The lost reveler in the woods is another foreshadowing episode. He was carelessly left there by his companions and would have surely died if not for the characters. This combined with the distress in Farleigh's Well is meant to paint, if perhaps faintly, a picture of impending serious trouble.

Of course, you are welcome (and encouraged!) to change the story to fit the tone of your game. You could certainly add a dozen or so missing villagers, who are then found dead...See more
Customer avatar
Chris L July 09, 2019 3:25 pm UTC
Thanks for your quick and friendly response! I'm playing with my 11-year-old daughter, so I don't mind the situation being less dire at the moment. Am I right, though, in assuming that once revelers pass through the portal, they're stuck in the Feywild? So even without their dying, there's a steady trickle of people disappearing from an already pretty small village.
Customer avatar
Christopher W July 09, 2019 3:46 pm UTC
Yep, that's the intent. Perhaps only a few each night actually cross over to the Feywild. Their comrades, in their inebriated state, probably don't even notice.
Customer avatar
Aldo S February 26, 2019 11:04 am UTC
The last update is "Lite v3" or "TheMidnightRevelry-01.pdf"?
Great adventure, I hope to run it the next week :D
Customer avatar
Christopher W February 26, 2019 12:41 pm UTC
Hey Aldo! Firstly, thanks so much for your support, it really means a lot.

Those names should have been changed on the site's back end, but looks like they didn't take. The most up-to-date file is "TheMidnightRevelry-01." Sorry for the confusion!

I hope you and your table have fun with the adventure. If you feel so compelled, stop back in and let me know how it went.
Customer avatar
Ian M January 19, 2019 7:40 pm UTC
Absolutely fantastic! I ran it (with a few tweaks to strengthen the bad guys and adjust it to my setting) as u long (5 1/2 hour) adventure for my long time online player group. They were a party of five, all sixth level, and it was a blast!

I could easily have stretched it out over two sessions, and the difficulty level wasn't too difficult to adjust (like modifying the Phase Spider to a larger version with a couple of Legendary actions).

Kudos to Christopher!
Customer avatar
Christopher W January 20, 2019 12:00 pm UTC
Thanks for the kind words! I'm happy you and your players enjoyed it.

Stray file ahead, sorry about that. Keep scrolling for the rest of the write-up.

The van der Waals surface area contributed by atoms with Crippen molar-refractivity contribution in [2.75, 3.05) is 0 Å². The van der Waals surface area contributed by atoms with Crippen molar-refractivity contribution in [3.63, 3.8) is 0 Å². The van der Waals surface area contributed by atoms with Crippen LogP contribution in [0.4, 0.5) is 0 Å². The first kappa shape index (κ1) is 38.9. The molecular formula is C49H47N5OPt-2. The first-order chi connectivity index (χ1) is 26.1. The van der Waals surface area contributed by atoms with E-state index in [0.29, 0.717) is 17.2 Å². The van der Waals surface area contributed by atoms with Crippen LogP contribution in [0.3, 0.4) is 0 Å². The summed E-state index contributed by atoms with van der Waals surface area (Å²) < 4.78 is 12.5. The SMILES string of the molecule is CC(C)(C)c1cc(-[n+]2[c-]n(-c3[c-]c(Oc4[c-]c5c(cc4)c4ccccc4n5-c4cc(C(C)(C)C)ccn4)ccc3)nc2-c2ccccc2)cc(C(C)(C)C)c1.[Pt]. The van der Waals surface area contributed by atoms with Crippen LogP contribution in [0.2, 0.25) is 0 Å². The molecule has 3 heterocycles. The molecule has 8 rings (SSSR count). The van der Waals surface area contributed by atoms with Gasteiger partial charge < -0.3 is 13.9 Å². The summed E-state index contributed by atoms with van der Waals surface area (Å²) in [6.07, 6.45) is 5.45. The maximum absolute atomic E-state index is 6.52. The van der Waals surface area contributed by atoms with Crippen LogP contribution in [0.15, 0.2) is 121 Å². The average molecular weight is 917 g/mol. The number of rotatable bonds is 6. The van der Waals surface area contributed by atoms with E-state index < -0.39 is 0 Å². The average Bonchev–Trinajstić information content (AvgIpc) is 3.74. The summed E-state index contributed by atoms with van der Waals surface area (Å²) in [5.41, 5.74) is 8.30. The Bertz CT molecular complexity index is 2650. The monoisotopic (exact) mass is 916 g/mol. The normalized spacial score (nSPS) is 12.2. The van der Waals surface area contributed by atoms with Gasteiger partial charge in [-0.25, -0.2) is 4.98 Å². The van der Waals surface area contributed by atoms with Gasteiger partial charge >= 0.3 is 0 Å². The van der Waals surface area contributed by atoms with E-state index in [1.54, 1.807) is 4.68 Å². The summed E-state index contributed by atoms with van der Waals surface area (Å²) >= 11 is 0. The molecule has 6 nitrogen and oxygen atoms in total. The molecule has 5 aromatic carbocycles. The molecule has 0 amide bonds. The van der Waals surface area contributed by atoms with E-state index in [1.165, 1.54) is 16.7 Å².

Customer avatar
Clint H October 11, 2018 3:27 am UTC
After I read the sample I was hooked, the pixies playing tricks got me. But here are a list of things that confuse me after reading it carefully;

"Unseelie" vs "Seelie" in the story on page 1 - ok I was able to web search these.

The names "Toril" and "House of Revels" are mentioned first each with no explanation of what they are.

What if the characters fail the DC 15 Arcana check at the temple, how will they ever know how to activate the portal? That would be some dead end... I ensured Maralenna's dialogue left the players with the impression they are to report back with what they find - that way she can give them a hint. Then it's a bonus if they pass through first time.
Customer avatar
Clint H October 11, 2018 5:09 am UTC
Ok I'm fairly new - I suppose searching these new terms is expected. Eg. Toril :) I guess "The House of Revels" is just the name and no more? Perhaps it refers to the temple.

I still think care needs to be taken with leaving the players stranded at the site of the gate, if they can't work out the drinking is what does it.
Customer avatar
Todd B August 11, 2018 5:44 pm UTC
Running this as an alternate DM for my group so our main DM can take a break once in a while, and it's fantastic so far--thank you for creating it! One thing I want to mention: I noticed in Appendix A that Erasus' "Cast a Cantrip" Legendary Action actually refers to Lady Rimehart, and not to Erasus. I'm sure it was just an overlooked correction on a copy/paste, but figured I would point it out so that you could polish it if you wanted to. Thanks again!
Customer avatar
Christopher W August 12, 2018 5:01 pm UTC
Gah! Great catch! I am planning a larger update to this adventure soon, and will add this to the to-do list.
Customer avatar
Christopher W December 06, 2017 9:19 pm UTC
Thank you to everyone who has taken an interest in this adventure! I am currently updating the PDF using Homebrewery for a more classic D&D look. I will update this product page when the new PDF is available.

Customer avatar
Julian M August 28, 2018 5:47 pm UTC
Hey there!
Just downloaded this and looked it over (looks really great!)
I've just started writing some modules for the dmsguild, and was curious what formatting you use, and how you designed the WOTC esc cover?
Thanks again for the module, can't wait to run it!
Customer avatar
Christopher W August 28, 2018 6:08 pm UTC
Thank you so much for your support, Julian!

The Midnight Revelry used GM Binder (, a free to use platform that uses HTML, CSS, and Markdown to create a variety of layouts. The cover was designed using their cover tool as well. It isn't necessarily as powerful or limitless as Adobe InDesign or similar applications, but if you have a background in web design it is very easy to pick up.

I look forward to reading your adventures soon! Please be sure to let me know when they release.
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File Last Updated:
February 28, 2019
This title was added to our catalog on November 30, 2017.